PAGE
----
How does this weaken our sidekick, self-loathing?  Working those steps and many years of living a spiritually-based life have drawn from my core a certainty that god loves me. Despite many human shortcomings, I am fundamentally good – because god guides me toward goodness.  Ultimately, that’s the sunlight the vampire of self-loathing can’t endure.

And yet – even after 21 years of sobriety – self-loathing still won’t die.  It hurls insults at random intervals.  “You’re alone cause you’re boring and no one wants to be with you!” “You’re wrong and shameful!”  “You’re full of inherent, bumbling dumbness!”

Coprolalia

It helps to make friends with that voice.  Like someone suffering coprolalia – the Tourrette’s symptom of uttering profanity – it just can’t keep quiet!  It’s trying to beat the world to the punch, blurt out the worst so no one else can surprise us with it.  Stripped of its accusations, self-loathing amounts to nothing but another guise of fear.

The quickest strategy I’ve ever heard for dealing with self-loathing is my friend Brenda’s. She named her self-loathing voice Carl.  Why Carl?  No particular reason.  Now, whenever it crops up and tells her she’s a failure, no one likes her, etc., she just rolls her eyes and says simply, “Shut up, Carl.”

It works!

Did John F. Kennedy ever think incredibly dumb things or occasionally fart with a quizzical inflection?  Of course he did!  But he alone knew it.  Because we know ourselves more intimately than does anyone else alive, we must love ourselves – screw-ups and all – with equal fervor and humility.

Take that, self-loathing!

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Step 3 and Happiness

I’ll have 21 years sober on Friday, which is kinda unbelievable to me.  That’s long enough to be of age to drink.  Where did the time go?  How did I get so friggin’ old?

No matter.  My life’s damn good.  On this ordinary Saturday I slept in til 8:00, then texted alternately with two sober friends – one joking about the “sober paws,” the other mired in grief, both of which I get: life lived fully awake is both a blast and painful as hell.  Meanwhile, my 14-year-old son put an adolescent chicken on my head, because he and I are close and sometimes like toAdolescent chick let our chicks scuttle around the house like cheeping Keystone Cops.  I soon left for a ballet class where, keeping up with an advanced group, I nailed a few turns and jumps that pleased me.  Came home to write this so I could postpone cleaning my house for the big fat 21st birthday party I’m throwing a week from tonight.  Just normal life, and I’m happy.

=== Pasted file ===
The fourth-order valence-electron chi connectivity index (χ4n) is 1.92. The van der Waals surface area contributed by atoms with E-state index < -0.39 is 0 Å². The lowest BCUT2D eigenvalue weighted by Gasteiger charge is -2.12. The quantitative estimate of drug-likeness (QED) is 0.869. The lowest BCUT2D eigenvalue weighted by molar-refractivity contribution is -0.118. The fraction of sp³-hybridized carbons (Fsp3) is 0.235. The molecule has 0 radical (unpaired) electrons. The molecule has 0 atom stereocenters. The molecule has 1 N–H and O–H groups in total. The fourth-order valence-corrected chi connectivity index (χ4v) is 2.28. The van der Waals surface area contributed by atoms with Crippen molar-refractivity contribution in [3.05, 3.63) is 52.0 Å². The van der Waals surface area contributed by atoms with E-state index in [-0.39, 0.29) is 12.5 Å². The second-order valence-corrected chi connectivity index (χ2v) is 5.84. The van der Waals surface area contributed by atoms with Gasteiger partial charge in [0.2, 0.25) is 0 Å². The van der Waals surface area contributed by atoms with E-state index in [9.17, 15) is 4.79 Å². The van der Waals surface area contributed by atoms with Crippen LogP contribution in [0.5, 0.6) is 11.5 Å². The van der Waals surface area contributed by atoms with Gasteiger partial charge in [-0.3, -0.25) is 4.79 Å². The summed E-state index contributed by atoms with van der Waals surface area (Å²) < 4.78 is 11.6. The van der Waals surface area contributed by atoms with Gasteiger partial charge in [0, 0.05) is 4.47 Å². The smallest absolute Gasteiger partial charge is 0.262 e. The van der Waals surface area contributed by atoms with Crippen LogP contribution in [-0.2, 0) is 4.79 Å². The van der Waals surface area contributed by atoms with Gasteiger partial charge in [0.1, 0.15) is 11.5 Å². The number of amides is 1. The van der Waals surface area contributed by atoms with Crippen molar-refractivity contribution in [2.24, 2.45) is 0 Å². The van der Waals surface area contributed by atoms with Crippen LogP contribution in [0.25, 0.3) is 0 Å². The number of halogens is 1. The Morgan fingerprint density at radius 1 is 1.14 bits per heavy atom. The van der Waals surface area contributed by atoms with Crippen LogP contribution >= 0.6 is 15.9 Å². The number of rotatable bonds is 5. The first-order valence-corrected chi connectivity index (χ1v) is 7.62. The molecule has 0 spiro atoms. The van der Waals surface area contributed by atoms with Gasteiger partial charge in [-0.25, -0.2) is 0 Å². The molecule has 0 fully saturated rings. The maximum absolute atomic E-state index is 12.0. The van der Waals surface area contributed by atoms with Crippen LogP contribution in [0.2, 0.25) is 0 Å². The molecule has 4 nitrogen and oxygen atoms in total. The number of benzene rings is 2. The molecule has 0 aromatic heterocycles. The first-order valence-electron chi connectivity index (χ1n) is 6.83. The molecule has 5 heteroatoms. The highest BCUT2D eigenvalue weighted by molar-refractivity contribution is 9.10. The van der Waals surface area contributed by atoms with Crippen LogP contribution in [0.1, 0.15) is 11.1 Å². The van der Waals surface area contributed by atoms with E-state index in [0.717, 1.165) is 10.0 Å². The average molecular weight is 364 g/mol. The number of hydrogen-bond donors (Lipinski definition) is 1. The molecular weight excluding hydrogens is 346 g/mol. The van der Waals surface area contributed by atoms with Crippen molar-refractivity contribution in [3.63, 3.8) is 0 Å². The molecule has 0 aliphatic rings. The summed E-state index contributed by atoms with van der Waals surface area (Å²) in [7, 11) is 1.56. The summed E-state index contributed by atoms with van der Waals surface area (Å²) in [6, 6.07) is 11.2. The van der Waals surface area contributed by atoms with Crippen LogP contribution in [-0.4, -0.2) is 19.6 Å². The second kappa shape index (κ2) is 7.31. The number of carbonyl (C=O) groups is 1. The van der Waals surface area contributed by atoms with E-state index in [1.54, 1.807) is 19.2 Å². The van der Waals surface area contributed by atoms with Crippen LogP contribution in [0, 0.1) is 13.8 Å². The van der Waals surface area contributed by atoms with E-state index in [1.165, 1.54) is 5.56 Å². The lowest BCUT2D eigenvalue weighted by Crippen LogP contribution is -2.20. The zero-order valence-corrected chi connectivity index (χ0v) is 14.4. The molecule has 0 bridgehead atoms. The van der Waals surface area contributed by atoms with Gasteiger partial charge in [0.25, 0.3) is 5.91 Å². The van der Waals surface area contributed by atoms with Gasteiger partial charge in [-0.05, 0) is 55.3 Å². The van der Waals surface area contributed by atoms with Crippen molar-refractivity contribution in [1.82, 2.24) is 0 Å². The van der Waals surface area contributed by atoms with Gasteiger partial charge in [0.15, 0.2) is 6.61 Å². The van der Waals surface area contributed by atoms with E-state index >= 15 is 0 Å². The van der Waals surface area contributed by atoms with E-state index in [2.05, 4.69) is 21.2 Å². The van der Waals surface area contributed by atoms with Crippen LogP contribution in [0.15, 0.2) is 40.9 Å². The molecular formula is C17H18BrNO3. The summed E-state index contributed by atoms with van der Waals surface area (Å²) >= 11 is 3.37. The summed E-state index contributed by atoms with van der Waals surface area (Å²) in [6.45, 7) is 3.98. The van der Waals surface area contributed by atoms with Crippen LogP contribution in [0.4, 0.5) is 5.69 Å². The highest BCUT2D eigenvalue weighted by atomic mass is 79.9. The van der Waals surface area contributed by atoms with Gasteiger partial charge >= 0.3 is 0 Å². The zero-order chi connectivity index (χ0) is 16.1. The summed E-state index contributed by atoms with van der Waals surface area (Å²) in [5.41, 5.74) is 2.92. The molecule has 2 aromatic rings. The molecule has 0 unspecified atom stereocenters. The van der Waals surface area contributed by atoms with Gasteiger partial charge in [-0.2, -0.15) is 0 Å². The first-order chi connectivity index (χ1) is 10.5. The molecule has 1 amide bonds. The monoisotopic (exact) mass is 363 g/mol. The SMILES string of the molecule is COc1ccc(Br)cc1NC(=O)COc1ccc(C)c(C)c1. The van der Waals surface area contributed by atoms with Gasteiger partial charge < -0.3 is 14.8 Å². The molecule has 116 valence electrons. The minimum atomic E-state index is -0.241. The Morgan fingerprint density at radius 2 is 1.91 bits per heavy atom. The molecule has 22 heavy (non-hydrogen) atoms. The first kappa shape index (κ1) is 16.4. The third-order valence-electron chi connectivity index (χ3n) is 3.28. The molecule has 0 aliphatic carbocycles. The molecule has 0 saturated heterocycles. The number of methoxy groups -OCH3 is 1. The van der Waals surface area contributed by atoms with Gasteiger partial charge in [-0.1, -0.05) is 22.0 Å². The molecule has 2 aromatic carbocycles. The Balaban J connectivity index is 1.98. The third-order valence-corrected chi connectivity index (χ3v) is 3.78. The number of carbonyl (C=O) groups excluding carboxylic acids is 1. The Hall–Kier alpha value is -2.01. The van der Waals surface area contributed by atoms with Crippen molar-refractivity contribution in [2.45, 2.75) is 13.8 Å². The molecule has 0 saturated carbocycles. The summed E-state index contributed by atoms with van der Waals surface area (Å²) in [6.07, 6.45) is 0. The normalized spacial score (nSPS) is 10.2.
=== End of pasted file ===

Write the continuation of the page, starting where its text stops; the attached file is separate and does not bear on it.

Twenty-one years ago, I felt alone in a dead, condemning world from which I longed to vanish.

What’s made the difference?

Step 3: Made a decision to turn our will and our lives over to the care of God, as we understood God.

When I first tried Step 3, I completely misunderstood it.  I thought I was supposed to give up my will and live exclusively by god’s.  Short of lying down and waiting for a windstorm or something to throw me into action, how was that possible?  But that’s not even remotely what the step says.  Look at the exact wording: we still have our will, but we’ll turn it over to god’s care.  Or at least, we make a decision to do so.  God’s will, you’ll note, isn’t mentioned.

Personally, I have a problem with the notion of god’s will or god’s plan for me.  Why?  Because each strikes me as a product of needWill strives to realize an intention; plan foresees a chain of events that will bring about something desired.  I don’t see god as having either.